Oh, I definitely like the way t looks, in your idea. I wish I could have had schooling just like that. I agree all too often they teach what really isn't necessary or something that is truly uninteresting to a person, and, as a result, causes that person to either fail or just barely pass that course because of teh disinterest in it. As an example, during my elementary and secondary education, I took American history for five freaking years straight. This wasn't because I failed or anything like that. It was the way they had the curriculum arranged from 4th until 9th grade. IT SUCKED!!! I hate history, as a result. I love world history, culture, geography, etc., but I detest American history. I know it, but I don't give a damn anymore and it just won't come out when I want at times. I know many kids that experience that feeling with many different subjects. If we could make subjects more interesting, though, I don't think it'd be as much of a problem. In my freshman year of high school, once again taking American history, I actually aced that class because the instructor made class interesting instead of boring. When I tutored mathematics at college, I related the subject to everyday life. I made it more understandable by creating situations where math would be necessary in everyday life. It was wonderful seeing those light bulbs go off in their heads, having finally understood some difficult part of mathematics. Unfortunately, most teachers have become disinterested in the subjects they teach, which winds up leaking out to their students. *shakes head* We have too large of a teacher/student ratio in classrooms. We have too many expecting students to be passed on to the next grade, even though they have failed the class grade-wise, just because that student either has a disability or had "difficulties" in life that gave an excuse to not pass. Teachers don't want to rock the boat and actually do as is expected, teaching and either failing or passing each student as their work deems necessary. Now, I can see a bunch of people hollering at me for my comment on disabled students. I am not saying all disabled students should not be allowed to pass on further until they know the subject as regular students do, but I am saying they need to focus more on teaching than what they do with the disabled students. Anymore, it's like it's an acceptable practice to keep our disabled students "dumb." I understand instilling in these children that they should be able to accept themselves as they are, just as others should with them. Unfortunately, it seems they have taken that one step further, though, and do not feel the need to push those students to learn at maximum capacity.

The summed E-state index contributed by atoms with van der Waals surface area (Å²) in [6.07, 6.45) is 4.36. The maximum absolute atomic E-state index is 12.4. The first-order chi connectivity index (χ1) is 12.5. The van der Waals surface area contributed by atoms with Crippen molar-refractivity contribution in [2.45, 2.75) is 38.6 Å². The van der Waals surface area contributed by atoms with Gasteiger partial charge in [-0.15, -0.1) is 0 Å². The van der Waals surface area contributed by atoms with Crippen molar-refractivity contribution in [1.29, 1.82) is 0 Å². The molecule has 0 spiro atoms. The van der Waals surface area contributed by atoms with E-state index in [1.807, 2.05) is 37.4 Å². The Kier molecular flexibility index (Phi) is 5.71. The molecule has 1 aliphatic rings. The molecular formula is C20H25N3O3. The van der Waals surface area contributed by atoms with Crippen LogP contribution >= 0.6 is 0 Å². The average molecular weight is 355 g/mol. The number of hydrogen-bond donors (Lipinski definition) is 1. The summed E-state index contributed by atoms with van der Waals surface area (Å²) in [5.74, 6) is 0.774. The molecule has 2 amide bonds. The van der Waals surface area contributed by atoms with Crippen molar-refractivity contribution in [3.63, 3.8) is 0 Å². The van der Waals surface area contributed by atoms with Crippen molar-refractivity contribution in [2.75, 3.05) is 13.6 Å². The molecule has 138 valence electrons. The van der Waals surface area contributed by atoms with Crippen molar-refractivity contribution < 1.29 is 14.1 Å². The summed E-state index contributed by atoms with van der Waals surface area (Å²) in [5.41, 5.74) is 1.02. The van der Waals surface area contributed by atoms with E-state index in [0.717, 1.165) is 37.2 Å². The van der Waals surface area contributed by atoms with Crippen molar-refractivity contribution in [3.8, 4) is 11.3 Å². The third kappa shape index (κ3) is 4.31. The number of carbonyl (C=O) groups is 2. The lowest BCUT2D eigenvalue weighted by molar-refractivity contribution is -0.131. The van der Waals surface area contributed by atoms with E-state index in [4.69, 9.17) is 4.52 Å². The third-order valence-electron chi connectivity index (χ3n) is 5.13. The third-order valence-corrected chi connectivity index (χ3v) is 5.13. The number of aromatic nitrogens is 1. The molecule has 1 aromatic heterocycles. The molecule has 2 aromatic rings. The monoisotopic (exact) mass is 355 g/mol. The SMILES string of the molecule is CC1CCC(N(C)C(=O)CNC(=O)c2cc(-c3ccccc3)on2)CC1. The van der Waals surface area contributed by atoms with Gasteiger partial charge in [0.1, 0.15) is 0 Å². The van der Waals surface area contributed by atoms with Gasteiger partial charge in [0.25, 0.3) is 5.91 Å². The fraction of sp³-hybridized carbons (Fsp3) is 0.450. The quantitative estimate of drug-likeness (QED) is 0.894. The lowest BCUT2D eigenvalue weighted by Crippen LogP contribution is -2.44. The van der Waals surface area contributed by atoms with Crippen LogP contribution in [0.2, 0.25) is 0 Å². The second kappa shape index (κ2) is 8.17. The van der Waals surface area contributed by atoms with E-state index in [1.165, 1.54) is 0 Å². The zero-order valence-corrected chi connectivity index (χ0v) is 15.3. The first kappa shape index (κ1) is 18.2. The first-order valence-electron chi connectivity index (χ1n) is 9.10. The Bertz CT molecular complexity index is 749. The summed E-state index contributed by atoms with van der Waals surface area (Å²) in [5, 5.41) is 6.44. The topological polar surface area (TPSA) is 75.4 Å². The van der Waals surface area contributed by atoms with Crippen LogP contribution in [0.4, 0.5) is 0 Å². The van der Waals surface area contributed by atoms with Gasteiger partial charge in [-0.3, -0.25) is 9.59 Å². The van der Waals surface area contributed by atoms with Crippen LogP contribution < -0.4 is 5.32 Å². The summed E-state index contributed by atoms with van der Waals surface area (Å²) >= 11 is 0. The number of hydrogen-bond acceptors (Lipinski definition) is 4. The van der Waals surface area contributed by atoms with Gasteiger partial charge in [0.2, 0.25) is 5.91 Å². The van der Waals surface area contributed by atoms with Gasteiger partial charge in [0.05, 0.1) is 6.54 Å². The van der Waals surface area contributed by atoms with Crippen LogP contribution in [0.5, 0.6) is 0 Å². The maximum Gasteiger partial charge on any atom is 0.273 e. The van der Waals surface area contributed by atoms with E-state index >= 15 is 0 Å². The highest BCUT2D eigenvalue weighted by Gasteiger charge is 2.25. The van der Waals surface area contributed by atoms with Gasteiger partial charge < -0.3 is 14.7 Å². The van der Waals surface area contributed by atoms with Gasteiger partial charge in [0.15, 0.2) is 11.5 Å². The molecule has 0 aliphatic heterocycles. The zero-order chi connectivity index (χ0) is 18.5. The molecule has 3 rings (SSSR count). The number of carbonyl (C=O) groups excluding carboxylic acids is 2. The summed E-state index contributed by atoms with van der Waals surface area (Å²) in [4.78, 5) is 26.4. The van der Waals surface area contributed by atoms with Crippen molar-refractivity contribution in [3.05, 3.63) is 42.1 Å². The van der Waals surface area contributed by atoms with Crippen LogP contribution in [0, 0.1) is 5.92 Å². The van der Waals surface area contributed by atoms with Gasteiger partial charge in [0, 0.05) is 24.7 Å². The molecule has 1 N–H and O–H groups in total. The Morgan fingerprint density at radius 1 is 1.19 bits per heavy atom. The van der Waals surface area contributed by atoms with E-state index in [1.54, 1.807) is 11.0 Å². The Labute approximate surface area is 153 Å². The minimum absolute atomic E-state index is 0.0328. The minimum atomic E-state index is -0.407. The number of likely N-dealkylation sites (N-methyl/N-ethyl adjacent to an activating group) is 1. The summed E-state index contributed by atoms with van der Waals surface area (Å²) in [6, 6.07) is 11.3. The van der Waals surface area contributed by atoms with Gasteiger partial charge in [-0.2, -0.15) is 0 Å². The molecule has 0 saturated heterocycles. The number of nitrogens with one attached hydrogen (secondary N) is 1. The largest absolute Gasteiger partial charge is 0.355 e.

What is my final word on this subject? The educational system, as a whole, has become extremely lazy.
Originally Posted by Algebra
Yeah thats a fair point but what is it the current system is actually teaching people? Everything or Nothing? Like the original post said most of the stuff go's in one ear and out the other either because of information overload or lack of interest. That why teachers only teach whats on the tests, because theres not enough time to teach a whole subject.
Yes people will change their minds and want to try something new, but i think the majority of people would stick to something they enjoy. Especialy if say from the age of 14 you couple it wth work based experience cutting the ammount of time teachers are needed.
As for expense If you divide the secondry schools up in to variouse groups ie. Mathmatics and sciences. then have specialised departments within those schools. I dont think the cost would be a lot more than our current system. Any additional costs would also be out wayed by lower unemployment and less kids leaving school with nothing at all, both economicaly and socialy. It would be a great benifit. hyperthetically speaking of course. lol